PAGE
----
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Validity of diagnostic coding for undernutrition in hospitals

Rasmussen, Nicklas Højgaard, Thomsen, Reimar Wernich, Rasmussen, Henrik Højgaard, Søgaard, Mette
Clinical nutrition 2016 v.35 pp. 491-495
clinical nutrition, confidence interval, gender, hospitals, malnutrition, medical records, metabolism, patients, risk screening, screening, Denmark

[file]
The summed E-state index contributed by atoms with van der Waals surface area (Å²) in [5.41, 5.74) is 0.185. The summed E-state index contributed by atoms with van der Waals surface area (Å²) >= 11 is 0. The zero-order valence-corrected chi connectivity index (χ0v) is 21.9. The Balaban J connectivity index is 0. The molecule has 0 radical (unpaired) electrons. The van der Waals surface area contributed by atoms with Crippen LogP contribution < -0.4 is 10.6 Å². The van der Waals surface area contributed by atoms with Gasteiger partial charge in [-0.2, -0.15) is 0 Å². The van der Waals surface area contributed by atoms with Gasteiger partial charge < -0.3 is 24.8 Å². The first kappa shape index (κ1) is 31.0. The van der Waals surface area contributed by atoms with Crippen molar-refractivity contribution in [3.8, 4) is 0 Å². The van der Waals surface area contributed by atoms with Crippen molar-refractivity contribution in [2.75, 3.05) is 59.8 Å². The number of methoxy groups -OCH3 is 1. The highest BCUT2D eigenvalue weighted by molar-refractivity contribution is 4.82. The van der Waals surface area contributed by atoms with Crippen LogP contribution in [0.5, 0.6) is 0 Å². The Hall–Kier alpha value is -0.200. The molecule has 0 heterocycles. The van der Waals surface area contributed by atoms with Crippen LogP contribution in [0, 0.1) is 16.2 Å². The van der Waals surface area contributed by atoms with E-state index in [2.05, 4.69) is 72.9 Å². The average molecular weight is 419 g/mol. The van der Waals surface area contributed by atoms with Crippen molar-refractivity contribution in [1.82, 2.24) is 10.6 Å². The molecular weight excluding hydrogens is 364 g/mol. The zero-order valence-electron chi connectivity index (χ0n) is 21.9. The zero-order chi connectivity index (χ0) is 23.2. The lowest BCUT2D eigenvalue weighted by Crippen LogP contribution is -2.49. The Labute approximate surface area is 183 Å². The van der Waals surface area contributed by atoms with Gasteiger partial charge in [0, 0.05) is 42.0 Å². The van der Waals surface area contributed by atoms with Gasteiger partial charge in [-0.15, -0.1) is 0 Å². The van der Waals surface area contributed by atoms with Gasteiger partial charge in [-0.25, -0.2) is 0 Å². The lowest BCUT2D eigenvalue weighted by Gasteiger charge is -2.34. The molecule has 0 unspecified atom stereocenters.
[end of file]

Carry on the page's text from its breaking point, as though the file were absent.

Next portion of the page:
We examined the accuracy of ICD-10 diagnostic coding for undernutrition in Danish Hospitals, including the use of Nutritional Risk Screening 2002 guidelines.We investigated a random sample of hospitalized patients registered in the Danish National Registry of Patients with a discharge diagnosis of undernutrition between 2002 and 2011 in the North Denmark Region. Based on medical record review we estimated the positive predictive value (PPV) of the undernutrition diagnosis. Stratification was made by calendar period, hospital type (local vs. university), gender, age, speciality and type of diagnosis code. Subsequently, we evaluated the use of Nutritional Risk Screening 2002 as recommended by the European Society of Clinical Nutrition and Metabolism and the Danish National Board of Health.We could retrieve the medical records of 172/200 sampled patients with undernutrition (86%). Nineteen patients were classified as being definite (screening-confirmed) cases and another 103 patients as probable (clinically-confirmed) cases of undernutrition, yielding a PPV of 11.0% (95% confidence interval [CI]: 6.8–16.7) for definite undernutrition and 70.9% (95% CI: 63.5–77.6) for any confirmed undernutrition. Only 26.2% of patients coded with undernutrition had been screened according to the Nutritional Risk Screening 2002.This population-based study found modest agreement between ICD-10 codes for undernutrition compared to a standard method (Nutritional Risk Screening 2002) as documented in medical doctors' records in Danish hospitals. Diagnoses of undernutrition contained in hospital discharge registries should be used with caution.